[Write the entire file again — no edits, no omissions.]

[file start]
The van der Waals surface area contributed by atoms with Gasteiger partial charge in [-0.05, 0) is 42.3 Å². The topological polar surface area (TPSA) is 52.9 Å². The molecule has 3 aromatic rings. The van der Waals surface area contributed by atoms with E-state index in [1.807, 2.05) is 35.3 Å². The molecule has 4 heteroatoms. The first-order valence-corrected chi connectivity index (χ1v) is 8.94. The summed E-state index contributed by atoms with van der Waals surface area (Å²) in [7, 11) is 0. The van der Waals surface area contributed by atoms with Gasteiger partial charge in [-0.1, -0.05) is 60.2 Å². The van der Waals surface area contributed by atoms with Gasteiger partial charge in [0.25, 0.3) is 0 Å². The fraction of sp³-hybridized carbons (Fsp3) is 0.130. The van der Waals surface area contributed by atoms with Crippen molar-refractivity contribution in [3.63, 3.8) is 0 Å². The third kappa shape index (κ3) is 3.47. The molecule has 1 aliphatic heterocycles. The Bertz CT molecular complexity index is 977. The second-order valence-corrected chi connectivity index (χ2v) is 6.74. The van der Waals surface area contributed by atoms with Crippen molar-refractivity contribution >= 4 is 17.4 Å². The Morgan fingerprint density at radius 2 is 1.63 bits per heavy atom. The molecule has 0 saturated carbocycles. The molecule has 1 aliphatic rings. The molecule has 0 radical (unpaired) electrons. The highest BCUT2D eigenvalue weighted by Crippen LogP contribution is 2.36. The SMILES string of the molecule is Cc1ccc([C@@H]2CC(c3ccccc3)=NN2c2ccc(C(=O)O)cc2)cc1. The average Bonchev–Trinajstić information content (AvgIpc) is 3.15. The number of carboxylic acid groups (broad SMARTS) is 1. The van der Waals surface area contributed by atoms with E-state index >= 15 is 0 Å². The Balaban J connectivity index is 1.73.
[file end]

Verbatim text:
The van der Waals surface area contributed by atoms with Gasteiger partial charge in [-0.05, 0) is 42.3 Å². The topological polar surface area (TPSA) is 52.9 Å². The molecule has 3 aromatic rings. The van der Waals surface area contributed by atoms with E-state index in [1.807, 2.05) is 35.3 Å². The molecule has 4 heteroatoms. The first-order valence-corrected chi connectivity index (χ1v) is 8.94. The summed E-state index contributed by atoms with van der Waals surface area (Å²) in [7, 11) is 0. The van der Waals surface area contributed by atoms with Gasteiger partial charge in [-0.1, -0.05) is 60.2 Å². The van der Waals surface area contributed by atoms with Gasteiger partial charge in [0.25, 0.3) is 0 Å². The fraction of sp³-hybridized carbons (Fsp3) is 0.130. The van der Waals surface area contributed by atoms with Crippen molar-refractivity contribution in [3.63, 3.8) is 0 Å². The third kappa shape index (κ3) is 3.47. The molecule has 1 aliphatic heterocycles. The Bertz CT molecular complexity index is 977. The second-order valence-corrected chi connectivity index (χ2v) is 6.74. The van der Waals surface area contributed by atoms with Crippen molar-refractivity contribution >= 4 is 17.4 Å². The Morgan fingerprint density at radius 2 is 1.63 bits per heavy atom. The molecule has 0 saturated carbocycles. The molecule has 1 aliphatic rings. The molecule has 0 radical (unpaired) electrons. The highest BCUT2D eigenvalue weighted by Crippen LogP contribution is 2.36. The SMILES string of the molecule is Cc1ccc([C@@H]2CC(c3ccccc3)=NN2c2ccc(C(=O)O)cc2)cc1. The average Bonchev–Trinajstić information content (AvgIpc) is 3.15. The number of carboxylic acid groups (broad SMARTS) is 1. The van der Waals surface area contributed by atoms with E-state index >= 15 is 0 Å². The Balaban J connectivity index is 1.73.